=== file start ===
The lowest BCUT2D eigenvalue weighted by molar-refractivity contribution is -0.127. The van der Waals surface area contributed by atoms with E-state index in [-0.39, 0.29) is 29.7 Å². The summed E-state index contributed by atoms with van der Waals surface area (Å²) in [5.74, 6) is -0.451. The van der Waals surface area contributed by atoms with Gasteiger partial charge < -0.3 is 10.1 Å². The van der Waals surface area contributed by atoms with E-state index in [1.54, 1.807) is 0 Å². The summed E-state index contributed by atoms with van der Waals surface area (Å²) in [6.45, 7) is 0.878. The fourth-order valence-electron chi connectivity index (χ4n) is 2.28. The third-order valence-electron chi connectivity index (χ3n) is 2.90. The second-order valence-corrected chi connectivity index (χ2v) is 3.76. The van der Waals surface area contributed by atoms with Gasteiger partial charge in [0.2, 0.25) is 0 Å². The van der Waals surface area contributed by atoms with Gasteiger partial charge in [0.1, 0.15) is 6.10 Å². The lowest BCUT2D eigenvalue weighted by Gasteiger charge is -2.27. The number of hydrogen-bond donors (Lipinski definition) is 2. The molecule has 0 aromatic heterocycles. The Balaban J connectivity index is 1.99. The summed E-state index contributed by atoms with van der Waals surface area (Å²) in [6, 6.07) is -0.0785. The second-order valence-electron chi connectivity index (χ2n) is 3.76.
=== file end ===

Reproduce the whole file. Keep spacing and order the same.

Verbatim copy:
The lowest BCUT2D eigenvalue weighted by molar-refractivity contribution is -0.127. The van der Waals surface area contributed by atoms with E-state index in [-0.39, 0.29) is 29.7 Å². The summed E-state index contributed by atoms with van der Waals surface area (Å²) in [5.74, 6) is -0.451. The van der Waals surface area contributed by atoms with Gasteiger partial charge < -0.3 is 10.1 Å². The van der Waals surface area contributed by atoms with E-state index in [1.54, 1.807) is 0 Å². The summed E-state index contributed by atoms with van der Waals surface area (Å²) in [6.45, 7) is 0.878. The fourth-order valence-electron chi connectivity index (χ4n) is 2.28. The third-order valence-electron chi connectivity index (χ3n) is 2.90. The second-order valence-corrected chi connectivity index (χ2v) is 3.76. The van der Waals surface area contributed by atoms with Gasteiger partial charge in [0.2, 0.25) is 0 Å². The van der Waals surface area contributed by atoms with Gasteiger partial charge in [0.1, 0.15) is 6.10 Å². The lowest BCUT2D eigenvalue weighted by Gasteiger charge is -2.27. The number of hydrogen-bond donors (Lipinski definition) is 2. The molecule has 0 aromatic heterocycles. The Balaban J connectivity index is 1.99. The summed E-state index contributed by atoms with van der Waals surface area (Å²) in [6, 6.07) is -0.0785. The second-order valence-electron chi connectivity index (χ2n) is 3.76.